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Abyei: Sudan’s Flashpoint in the Making?

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Abyei: Sudan’s Flashpoint in the Making?

Posted by Matt Brown on January 10, 2011


ABYEI, Sudan – This tense region wedged between North and South Sudan is a tinderbox. One spark could ignite renewed violence and plunge the whole border area back into war.

We learned this first hand when the Enough Project visited Abyei on the eve of Sudan’s historic referendum. Actor and activist George Clooney accompanied Enough co-founder John Prendergast on the two-day tour that included meetings with local officials and recent returnees from the North.

As the rest of South Sudan celebrated the start of a referendum that could give birth to a new nation, residents of Abyei remained in limbo, a reminder of the still unanswered questions that will require attention in the coming months in order to avert a war.

A region of nomadic Arab Misseriya pastoralists and African Ngok Dinka, Abyei was supposed to have had its own referendum on whether to join the new South or remain with Khartoum. But lingering questions, such as who has grazing rights to the land and who is eligible to vote, have postponed Abyei’s referendum indefinitely.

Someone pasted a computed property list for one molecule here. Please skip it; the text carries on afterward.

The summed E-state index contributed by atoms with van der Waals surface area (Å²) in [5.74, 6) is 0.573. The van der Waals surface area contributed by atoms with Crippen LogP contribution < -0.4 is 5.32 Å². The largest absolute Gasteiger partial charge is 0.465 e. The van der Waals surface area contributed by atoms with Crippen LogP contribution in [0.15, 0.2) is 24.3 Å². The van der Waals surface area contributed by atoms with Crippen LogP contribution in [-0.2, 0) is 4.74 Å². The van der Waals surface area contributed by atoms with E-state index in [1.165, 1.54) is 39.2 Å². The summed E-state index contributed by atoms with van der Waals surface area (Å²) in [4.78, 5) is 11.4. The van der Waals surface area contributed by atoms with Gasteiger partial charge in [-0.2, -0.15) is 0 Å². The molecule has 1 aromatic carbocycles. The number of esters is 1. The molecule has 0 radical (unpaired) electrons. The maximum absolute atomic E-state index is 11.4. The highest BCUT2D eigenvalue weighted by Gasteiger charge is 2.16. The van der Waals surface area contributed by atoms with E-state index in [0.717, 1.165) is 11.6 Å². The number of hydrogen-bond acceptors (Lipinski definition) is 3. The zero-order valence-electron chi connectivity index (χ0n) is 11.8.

As a result, the Dinka of Abyei have threatened to hold their own unilateral referendum which would likely end in the region aligning itself with the South, a result that would be unrecognized by the North and could cause renewed fighting.

“Once again the region of Abyei, the people of Abyei have been left in the dust,” Prendergast said. “This place is the area which, and the issue which, if war resumes between the North and the South, it could happen here.”

The area has seen its share of bloodshed. In 2008, northern and southern forces clashed in Abyei. Hundreds were killed and thousands were displaced as Abyei town was razed. Residents of Abyei feel left behind by the South and threatened by the North.

“They are depressed,” Clooney said. “They feel abandoned by the South and they are in a vulnerable place. Sudan’s referendum can only be a success if Abyei is a success.”

While we were in Abyei visiting with returnees who were camped in an open field with all of their belongings, a potential spark was lit and the violence in Abyei flared up again. Clashes between Misseriya and Ngok Dinka killed between 20 and 40 people, according to reports on the ground.

Clashes like these are a troubling omen and a sobering reminder during the South’s euphoric referendum that challenges remain in birthing a new nation.

“If we let these issues fester, if they continue to fester, the more opportunities there will be for spoilers to undermine peace and stability between the North and South,” Prendergast said. “This is the place where war can start. This is ground zero for the potential for a new war after the referendum, before southern Sudan becomes a sovereign state. And we need to invest diplomatically – the United States needs to invest diplomatically – right here in Abyei.”